The Conservatory houses botanical treasures from all over the globe, and, as a Grade II listed property, there’s a tranquil, timeless quality to the ambience here. Relax with a picnic listening to a brass band play a nostalgic tune from the bandstand. Or immerse yourself in one of the eclectic events hosted here; from farmers markets to dances and fetes, classic car auctions, circuses or live music.
From walls and walking to coasts and castles, this region’s remote land and seascapes remain gloriously uncrowded. Home to England’s most northerly national park, it’s also steeped in natural beauty, so if you’re lucky, you may just have a stunning sandy bay, mountain valley or lakeside lawn all to yourself.
History is also a huge part of the lifeblood here, with more castles than any other British county, it’s a hotbed for film producers looking to shoot the next period drama or fantasy adventure – both Harry Potter and Downton Abbey were filmed here. 2,000 year old Hadrian’s Wall is arguably one of England’s greatest historic landmarks. Once the boundary point, marking where the Roman Empire couldn’t venture, it stretches 73 miles from coast to coast. And today, it’s dotted with intriguing archaeological sites and museums. The fauna here is world-class too.
Northumberland National Park is home to many rare species such as red squirrels, otters and black grouse. At night the skies come alive in the Northumberland International Dark Sky Park. The largest dark sky park in Europe is one of the best places to enjoy the stellar wonders of the astronomical world.
The county is fully committed to making the diverse countryside terrain as accessible as possible. The local tourist information centres provide accessibility information when you’re out and about. Plus, all the trains in the county run with ramps for wheelchair access, designated spaces, accessible toilets, colour contrast and audible announcements.
Calvert Trust Kielder is one of the standout highlights of Northumberland’s accessibility story. This outdoor adventure centre is the place to go if you want high-octane fun and don’t want to be restricted by your impairment. Expert instructors will guide you through activities spanning kayaking, sailing, zip wiring, geocaching, canoeing, abseiling, archery and laser clay shooting. The equipment lets you embrace new challenges and with many options available to reserve before you check in, you won’t miss out on new adventures. Climbers can benefit from climbing supports and adaptive equipment, plus paddle grips and archer’s arm supports are readily available.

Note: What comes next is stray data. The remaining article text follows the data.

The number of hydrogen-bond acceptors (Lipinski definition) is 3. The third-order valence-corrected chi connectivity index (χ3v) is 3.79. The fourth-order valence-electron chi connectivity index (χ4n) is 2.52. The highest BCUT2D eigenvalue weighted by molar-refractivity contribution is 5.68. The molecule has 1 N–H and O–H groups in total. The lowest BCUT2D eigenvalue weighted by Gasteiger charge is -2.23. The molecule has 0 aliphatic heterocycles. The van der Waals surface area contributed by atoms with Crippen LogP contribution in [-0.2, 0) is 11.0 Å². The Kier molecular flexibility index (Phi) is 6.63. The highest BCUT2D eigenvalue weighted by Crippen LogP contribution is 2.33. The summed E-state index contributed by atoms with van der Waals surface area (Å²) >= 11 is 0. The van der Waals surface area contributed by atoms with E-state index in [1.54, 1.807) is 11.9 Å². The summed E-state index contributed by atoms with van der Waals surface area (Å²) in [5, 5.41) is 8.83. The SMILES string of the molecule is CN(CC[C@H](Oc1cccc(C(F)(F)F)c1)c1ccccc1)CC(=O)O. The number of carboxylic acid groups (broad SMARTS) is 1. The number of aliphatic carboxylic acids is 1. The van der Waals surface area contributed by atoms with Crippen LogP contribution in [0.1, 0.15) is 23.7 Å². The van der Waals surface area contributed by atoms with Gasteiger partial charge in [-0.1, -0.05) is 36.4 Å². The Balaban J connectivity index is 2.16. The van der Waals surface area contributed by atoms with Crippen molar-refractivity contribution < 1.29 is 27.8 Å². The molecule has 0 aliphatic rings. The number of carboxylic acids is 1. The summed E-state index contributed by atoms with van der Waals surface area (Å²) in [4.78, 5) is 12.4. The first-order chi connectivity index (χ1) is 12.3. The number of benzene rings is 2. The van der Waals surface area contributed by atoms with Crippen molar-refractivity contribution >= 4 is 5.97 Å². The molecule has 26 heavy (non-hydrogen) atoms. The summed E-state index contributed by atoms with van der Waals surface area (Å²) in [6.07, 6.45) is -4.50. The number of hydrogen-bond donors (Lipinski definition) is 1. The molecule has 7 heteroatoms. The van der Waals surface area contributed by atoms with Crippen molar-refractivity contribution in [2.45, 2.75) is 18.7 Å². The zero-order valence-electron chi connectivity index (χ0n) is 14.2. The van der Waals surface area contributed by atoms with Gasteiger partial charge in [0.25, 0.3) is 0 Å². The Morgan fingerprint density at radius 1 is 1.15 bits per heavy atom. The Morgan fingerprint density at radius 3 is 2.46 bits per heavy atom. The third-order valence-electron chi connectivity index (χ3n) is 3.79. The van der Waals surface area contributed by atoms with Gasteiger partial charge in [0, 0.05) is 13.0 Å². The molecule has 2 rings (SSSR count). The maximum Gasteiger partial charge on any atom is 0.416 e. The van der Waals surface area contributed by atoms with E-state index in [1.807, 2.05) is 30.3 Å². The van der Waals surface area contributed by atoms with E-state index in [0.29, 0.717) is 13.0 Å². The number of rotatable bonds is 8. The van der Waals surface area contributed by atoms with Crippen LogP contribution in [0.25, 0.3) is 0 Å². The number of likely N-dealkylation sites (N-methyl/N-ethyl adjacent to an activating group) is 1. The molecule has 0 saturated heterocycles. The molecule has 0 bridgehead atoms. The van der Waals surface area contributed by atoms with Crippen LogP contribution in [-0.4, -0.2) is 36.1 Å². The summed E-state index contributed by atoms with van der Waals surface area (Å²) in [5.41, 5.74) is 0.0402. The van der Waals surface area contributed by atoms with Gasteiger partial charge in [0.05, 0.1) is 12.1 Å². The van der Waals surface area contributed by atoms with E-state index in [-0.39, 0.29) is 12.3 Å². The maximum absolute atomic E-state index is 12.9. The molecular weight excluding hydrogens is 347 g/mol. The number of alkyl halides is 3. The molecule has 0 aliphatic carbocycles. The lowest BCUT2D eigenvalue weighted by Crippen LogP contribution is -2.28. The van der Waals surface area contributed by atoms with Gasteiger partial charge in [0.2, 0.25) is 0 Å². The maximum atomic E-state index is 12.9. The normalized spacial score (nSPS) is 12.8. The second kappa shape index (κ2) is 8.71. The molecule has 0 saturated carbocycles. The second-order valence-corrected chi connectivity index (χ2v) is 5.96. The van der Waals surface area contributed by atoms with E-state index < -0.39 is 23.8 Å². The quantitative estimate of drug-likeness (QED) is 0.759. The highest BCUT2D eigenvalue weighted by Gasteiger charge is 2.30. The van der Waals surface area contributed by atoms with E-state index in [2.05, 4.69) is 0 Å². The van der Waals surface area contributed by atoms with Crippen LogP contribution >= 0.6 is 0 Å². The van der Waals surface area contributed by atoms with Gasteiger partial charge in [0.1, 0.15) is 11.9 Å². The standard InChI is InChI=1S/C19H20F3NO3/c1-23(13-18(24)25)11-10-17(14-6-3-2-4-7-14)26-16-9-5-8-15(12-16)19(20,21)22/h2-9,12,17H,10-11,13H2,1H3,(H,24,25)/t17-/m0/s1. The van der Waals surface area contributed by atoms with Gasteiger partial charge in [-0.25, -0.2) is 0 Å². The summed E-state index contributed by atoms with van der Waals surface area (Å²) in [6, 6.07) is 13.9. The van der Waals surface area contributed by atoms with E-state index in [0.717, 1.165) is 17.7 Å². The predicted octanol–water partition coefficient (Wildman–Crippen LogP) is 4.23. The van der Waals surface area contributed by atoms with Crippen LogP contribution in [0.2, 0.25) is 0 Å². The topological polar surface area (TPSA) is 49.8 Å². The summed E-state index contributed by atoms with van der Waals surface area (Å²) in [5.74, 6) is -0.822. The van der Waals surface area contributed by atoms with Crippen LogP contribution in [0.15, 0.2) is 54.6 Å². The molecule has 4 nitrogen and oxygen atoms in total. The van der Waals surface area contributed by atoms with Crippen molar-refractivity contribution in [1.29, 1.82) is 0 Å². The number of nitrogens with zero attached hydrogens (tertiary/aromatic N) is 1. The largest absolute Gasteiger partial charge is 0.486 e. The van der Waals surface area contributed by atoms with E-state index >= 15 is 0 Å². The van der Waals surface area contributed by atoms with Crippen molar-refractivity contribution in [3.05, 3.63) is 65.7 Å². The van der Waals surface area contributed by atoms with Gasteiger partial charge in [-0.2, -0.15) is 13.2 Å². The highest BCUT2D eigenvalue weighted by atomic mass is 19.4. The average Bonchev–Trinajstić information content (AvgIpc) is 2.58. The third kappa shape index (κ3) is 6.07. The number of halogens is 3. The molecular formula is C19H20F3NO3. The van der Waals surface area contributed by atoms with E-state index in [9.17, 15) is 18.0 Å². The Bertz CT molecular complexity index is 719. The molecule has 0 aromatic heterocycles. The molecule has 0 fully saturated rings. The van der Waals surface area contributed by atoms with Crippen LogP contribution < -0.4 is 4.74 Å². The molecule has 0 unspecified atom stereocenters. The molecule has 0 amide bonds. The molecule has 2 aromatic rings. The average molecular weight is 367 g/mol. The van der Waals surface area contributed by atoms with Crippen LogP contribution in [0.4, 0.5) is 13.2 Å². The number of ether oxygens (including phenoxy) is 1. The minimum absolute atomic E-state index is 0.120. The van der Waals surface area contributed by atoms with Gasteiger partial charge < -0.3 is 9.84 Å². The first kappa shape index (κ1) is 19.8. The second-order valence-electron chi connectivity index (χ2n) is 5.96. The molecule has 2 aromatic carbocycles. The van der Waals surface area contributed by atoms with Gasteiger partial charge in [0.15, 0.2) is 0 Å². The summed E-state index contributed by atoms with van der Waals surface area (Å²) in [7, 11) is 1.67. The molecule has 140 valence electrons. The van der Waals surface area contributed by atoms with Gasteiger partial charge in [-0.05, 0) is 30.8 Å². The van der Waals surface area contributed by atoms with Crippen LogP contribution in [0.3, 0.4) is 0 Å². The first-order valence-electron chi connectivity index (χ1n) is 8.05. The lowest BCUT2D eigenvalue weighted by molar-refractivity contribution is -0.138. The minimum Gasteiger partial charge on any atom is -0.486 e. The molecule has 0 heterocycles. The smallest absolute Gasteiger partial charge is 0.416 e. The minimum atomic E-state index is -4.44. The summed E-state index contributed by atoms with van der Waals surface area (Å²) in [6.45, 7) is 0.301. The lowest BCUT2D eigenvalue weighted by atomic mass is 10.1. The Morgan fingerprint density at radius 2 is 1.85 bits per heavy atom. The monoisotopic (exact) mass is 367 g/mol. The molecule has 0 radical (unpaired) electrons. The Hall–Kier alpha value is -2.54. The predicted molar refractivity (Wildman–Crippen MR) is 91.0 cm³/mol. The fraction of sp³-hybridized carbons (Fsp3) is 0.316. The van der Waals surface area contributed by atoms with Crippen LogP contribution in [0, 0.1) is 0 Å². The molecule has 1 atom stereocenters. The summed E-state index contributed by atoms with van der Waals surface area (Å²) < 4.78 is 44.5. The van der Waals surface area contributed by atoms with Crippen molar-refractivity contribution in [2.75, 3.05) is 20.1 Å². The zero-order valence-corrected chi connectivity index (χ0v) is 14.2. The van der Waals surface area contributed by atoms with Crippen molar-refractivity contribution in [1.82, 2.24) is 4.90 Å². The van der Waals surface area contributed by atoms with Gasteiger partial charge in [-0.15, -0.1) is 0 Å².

The ten three bedroom log style self-catering chalets can be adapted to suit many accessibility requirements. There are two further luxury chalets and the unique Sky Den – a tree house with a spectacular sliding roof, featured on CH4’s George Clarke’s Amazing Spaces.
If you prefer adventures of the historic kind then the Roman Army Museum is one to add to your Northumbrian wish list. Taking history and bringing it to life, quite literally, is what this attraction does so well. Fully immerse yourself in the Roman empire and walk in the shoes of a Roman soldier. The Museum sits directly next to Hadrian’s Wall at the site of the Carvoran Roman Fort and adjacent to Walltown Crags; one of the highest standing sections of the wall itself. Learn about the role of the army in the Roman Empire and view the only Roman helmet crest ever to be discovered.
Watch the Eagles Eye Film, which includes an aerial view of Hadrian’s Wall as it is today, and then transports you back 2000 years to Roman times; it’s memorable and evocative. Hearing loops are fitted throughout the museum, and there is easy access for visitors with mobility impairments.
The sister site to the Roman Army Museum is the Roman Vindolanda Museum and Fort. This archaeological site on Hadrian’s Wall has been active for over 40 years and is arguably one of the country’s finest. Hard standing paths surrounding the site allow wheelchair access to a vast 75% of the remains and you can watch a live excavation from April to September.
The physical remains include a large Pre-Hadrianic bath house and a beautifully preserved third century bath house, several Roman army commanding officer’s barracks and a Roman Celtic temple built to an unknown Roman Celtic God. The dedicated museum houses an array of personal belongings lost, abandoned or scattered by the Romans including pottery, jewellery, textiles, coins, shoes and of course, their notable writing tablets.
Access for All campaign – what it means for you
Under VisitEngland’s Access for All campaign key staff members have completed disability awareness training. Accommodation and attractions have been audited by a professional access advisor and many have received a mystery visit from guests with accessibility requirements. All venues listed display full access statements on their websites.
Go to VisitEngland’s Access for All website to download this full costal breaks guide, which includes key contact details and suggested accommodation.
You can also visit our new travel site, Accomable, to find accessible accommodation not just in the UK, but across the world.